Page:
Saturday, November 17, 2007

Eagles-Long Road Out of Eden Reviewed

I am a big Eagles fan and have been ever since I discovered the band when I was in high school back in the '80s. At one point or another, I think that I have owned all the classic Eagle albums on either cassette or CD. I even had some in both formats.

I was in college when the long awaited Eagles reunion tour happened in the '90s. I managed to get out to see the band live on two occasions. Both shows were great crowd pleasers.

I was pretty excited when word of the new release, "Long Road Out of Eden," was announced. With the release so close to my birthday, I even had a good excuse to drop a hint for my wife to pick it up.

Having said all that, it really pains me to say that the one word that comes to mind when I listen to "Long Road Out of Eden" is "depressing."

The Eagles' most popular songs were an upbeat fusion of rock and country such as "Take It Easy," "Already Gone," and "Lyin' Eyes." They also mastered ballads and slower songs. "Take It To the Limit," although slow in tempo, was a powerhouse. "Desperado" and "Hotel California" were probably the best known Eagles songs.

I'm sorry to say that there is very little of the old Eagles on the new album. The album moves about as fast as a funeral and is just as cheerful. Close to half of the tracks beat you over the head with a leftist, anti-Bush, anti-war message.

I've always been of the opinion that music and politics don't mix well. Movies and comedy lend themselves to political messages much more than music. "Schindler's List," for example, vividly portrayed anti-Nazi themes by showing a tiny fraction of the brutality of the Nazis to a widespread audience. Various politicians are easy fodder for comedians. With music, however, I don't want to be talked down to. I want to sit back and listen, lose myself in the beat, maybe dance a little.

In the United States today, we are constantly bombarded with political messages, particularly leftist ones. We hear them on the news. We see them in the movies and on television. You can't hear a comedian on Comedy Central or HBO without being forced to listen to repeated Bush jokes. The left is finding out that there is oversaturation of the message with the poor results of Robert Redford's new movie, "Lions for Lambs." I think that "Long Road Out of Eden" may suffer a similar fate, once word gets out.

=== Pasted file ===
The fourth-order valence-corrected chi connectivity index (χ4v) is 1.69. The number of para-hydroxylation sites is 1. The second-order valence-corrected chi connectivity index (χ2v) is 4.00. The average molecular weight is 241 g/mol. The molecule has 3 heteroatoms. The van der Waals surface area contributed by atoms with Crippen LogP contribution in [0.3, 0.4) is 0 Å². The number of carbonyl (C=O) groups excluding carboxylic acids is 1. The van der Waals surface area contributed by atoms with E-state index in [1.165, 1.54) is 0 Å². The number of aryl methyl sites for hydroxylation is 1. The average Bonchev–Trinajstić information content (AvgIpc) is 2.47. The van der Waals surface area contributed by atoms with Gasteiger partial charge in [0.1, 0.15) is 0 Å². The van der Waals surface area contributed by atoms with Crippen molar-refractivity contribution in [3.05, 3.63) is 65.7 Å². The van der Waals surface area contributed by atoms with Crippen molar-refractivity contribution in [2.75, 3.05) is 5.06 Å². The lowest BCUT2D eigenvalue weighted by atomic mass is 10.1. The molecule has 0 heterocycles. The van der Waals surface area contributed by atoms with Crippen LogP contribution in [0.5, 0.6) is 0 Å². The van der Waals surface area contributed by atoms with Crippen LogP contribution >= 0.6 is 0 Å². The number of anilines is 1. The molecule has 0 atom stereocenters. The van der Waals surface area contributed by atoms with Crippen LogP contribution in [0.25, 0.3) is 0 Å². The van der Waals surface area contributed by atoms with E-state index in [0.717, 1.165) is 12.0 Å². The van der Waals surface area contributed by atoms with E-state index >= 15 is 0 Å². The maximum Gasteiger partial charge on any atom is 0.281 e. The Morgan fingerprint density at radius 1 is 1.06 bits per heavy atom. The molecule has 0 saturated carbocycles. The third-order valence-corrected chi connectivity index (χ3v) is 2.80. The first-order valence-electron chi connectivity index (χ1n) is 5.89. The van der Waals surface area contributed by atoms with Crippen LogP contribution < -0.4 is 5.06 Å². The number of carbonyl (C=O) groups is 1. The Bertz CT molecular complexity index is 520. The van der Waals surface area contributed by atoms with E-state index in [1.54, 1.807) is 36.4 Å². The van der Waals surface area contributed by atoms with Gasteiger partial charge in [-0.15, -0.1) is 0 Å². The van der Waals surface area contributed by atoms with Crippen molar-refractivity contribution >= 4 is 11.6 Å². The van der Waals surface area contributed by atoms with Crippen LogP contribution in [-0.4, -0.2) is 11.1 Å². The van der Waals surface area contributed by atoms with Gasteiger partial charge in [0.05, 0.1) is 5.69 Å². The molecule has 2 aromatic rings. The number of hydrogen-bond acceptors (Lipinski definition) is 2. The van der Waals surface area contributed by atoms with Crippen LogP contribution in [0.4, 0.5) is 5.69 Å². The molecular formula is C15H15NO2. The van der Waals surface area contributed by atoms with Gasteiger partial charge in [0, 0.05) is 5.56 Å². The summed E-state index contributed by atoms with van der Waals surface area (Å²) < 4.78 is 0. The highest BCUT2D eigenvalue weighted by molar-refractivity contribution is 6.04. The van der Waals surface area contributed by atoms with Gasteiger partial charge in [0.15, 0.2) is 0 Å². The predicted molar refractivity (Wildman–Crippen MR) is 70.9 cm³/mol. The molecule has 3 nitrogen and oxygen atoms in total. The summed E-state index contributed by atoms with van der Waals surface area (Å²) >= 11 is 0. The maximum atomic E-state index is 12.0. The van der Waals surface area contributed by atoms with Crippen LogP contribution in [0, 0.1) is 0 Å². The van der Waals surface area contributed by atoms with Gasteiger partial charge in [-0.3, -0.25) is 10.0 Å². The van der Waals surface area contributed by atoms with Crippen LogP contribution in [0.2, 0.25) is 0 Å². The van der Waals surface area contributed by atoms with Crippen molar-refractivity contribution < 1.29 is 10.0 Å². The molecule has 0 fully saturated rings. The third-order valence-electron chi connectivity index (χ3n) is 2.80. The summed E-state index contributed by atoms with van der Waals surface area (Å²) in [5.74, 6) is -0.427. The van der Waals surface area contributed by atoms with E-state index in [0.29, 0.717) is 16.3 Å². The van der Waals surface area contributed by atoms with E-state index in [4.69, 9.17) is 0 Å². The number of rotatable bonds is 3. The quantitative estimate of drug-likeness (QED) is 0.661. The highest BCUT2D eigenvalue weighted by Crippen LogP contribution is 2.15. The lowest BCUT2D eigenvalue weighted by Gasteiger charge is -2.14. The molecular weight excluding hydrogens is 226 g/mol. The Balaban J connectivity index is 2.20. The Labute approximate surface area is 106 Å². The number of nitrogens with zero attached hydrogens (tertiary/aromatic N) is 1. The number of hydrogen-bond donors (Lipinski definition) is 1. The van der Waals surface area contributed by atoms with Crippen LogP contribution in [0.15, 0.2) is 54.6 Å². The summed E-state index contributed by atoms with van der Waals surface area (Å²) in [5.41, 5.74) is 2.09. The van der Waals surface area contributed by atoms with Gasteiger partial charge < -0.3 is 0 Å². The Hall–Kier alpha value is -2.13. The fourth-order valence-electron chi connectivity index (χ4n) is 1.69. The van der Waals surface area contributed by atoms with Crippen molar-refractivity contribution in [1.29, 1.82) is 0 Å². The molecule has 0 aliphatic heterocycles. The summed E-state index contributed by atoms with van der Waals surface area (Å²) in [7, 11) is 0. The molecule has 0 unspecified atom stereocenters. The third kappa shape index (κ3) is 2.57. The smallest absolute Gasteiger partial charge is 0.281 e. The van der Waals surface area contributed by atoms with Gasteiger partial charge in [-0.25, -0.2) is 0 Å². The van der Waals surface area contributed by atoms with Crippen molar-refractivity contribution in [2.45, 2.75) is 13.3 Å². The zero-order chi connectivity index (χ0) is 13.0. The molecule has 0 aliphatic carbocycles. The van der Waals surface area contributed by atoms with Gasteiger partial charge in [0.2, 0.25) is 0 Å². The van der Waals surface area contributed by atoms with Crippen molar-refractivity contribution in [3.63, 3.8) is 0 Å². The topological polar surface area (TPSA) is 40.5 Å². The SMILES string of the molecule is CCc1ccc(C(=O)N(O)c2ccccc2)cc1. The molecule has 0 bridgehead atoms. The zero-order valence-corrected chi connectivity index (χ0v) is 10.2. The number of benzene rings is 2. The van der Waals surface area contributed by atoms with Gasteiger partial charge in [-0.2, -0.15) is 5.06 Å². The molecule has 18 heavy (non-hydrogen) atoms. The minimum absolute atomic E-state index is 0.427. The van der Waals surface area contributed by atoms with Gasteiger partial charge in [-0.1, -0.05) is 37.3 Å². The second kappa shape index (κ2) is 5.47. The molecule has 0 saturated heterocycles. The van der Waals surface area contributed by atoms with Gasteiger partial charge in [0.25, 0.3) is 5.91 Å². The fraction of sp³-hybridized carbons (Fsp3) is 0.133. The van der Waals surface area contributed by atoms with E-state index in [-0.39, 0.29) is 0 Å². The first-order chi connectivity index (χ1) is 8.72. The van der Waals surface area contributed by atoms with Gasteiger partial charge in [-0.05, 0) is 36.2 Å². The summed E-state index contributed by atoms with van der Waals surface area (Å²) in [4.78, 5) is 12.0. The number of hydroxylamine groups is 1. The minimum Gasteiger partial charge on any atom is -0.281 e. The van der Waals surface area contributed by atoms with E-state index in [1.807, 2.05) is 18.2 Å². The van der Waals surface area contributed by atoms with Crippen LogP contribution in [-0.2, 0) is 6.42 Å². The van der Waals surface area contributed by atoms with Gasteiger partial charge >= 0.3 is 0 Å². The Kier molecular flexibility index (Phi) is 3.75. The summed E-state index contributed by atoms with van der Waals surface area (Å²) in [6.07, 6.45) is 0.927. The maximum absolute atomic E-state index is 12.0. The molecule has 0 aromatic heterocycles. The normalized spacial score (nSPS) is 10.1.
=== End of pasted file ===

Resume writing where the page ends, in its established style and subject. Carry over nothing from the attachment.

After the break up of the Eagles, Don Henley and Glenn Frey, the two most prominent Eagles had successful solo careers. Henley's work delved into politics and got slower and slower, while Frey's remained more upbeat. Henley did score a few hits, notably "Dirty Laundry" and "Boys of Summer." Frey tackled politics in a more upbeat manner with his hit "Smuggler's Blues." If you like Henley's solo work, you will like the new Eagles, otherwise you will be disappointed.

The album is not a total write-off, however. "How Long" is easily the best track. It is a fast paced, country style song. Instead of politics, it deals with a man thinking about his lover as he runs from prison. This is like the best of classic Eagles and a sure hit. Actually, this isn't really new Eagles, reportedly they used to do this song live in the old days.

Another decent song is "Somebody." This is slightly slower than "How Long," but still fast paced. It deals with the guilt that one feels when they've done something wrong and feel that someone knows. This may have been intended as political, but it isn't overtly so.

The remainder of the songs are slow and forgettable. While they are okay, they really aren't what I would expect from the band that gave us "New Kid in Town" and "Heartache Tonight." Even the effort by Joe Walsh, "Last Good Time in Town," feels more like a hangover.

There are an assortment of love gone bad songs. The best of these is Don Henley's best song on the album, "Too Busy Being Fabulous." It has a good beat and deals a wandering lover, something most people can identify with on some level.

Too much of the remainder is diatribes against Bush ("and when El Jefe talks about our freedom, here is what he really means, business as usual, how dirty we play"), patriotic Americans ("Good old boys down at the bar, peanuts and politics, they think they know it all, they don't know much about nothing"), and the American lifestyle ("music blasting from an SUV, on a bright and sunny day... having lunch at the petroleum club, smoking fine cigars and swapping lies"). If a poltical song is to be successful, it had better have plenty of saving graces, like "Dirty Laundry," which employed humor, a catchy tune, and a good beat. Unfortunately, these songs lack both sublety and entertainment value.

I would recommend that Eagles fans, unless you happen to be die hard leftists, spend their money on the "Very Best of the Eagles," which is also on sale at Walmart. This is another two CD set of classic hits that includes the popular Eagles hits as well as some lesser known, but great, songs such as "Midnight Flyer," "In The City," and "Please Come Home for Christmas." Hopefully, if they make another album, the Eagles, as well other entertainers, will get back to the basics, in other words, songs that people like.

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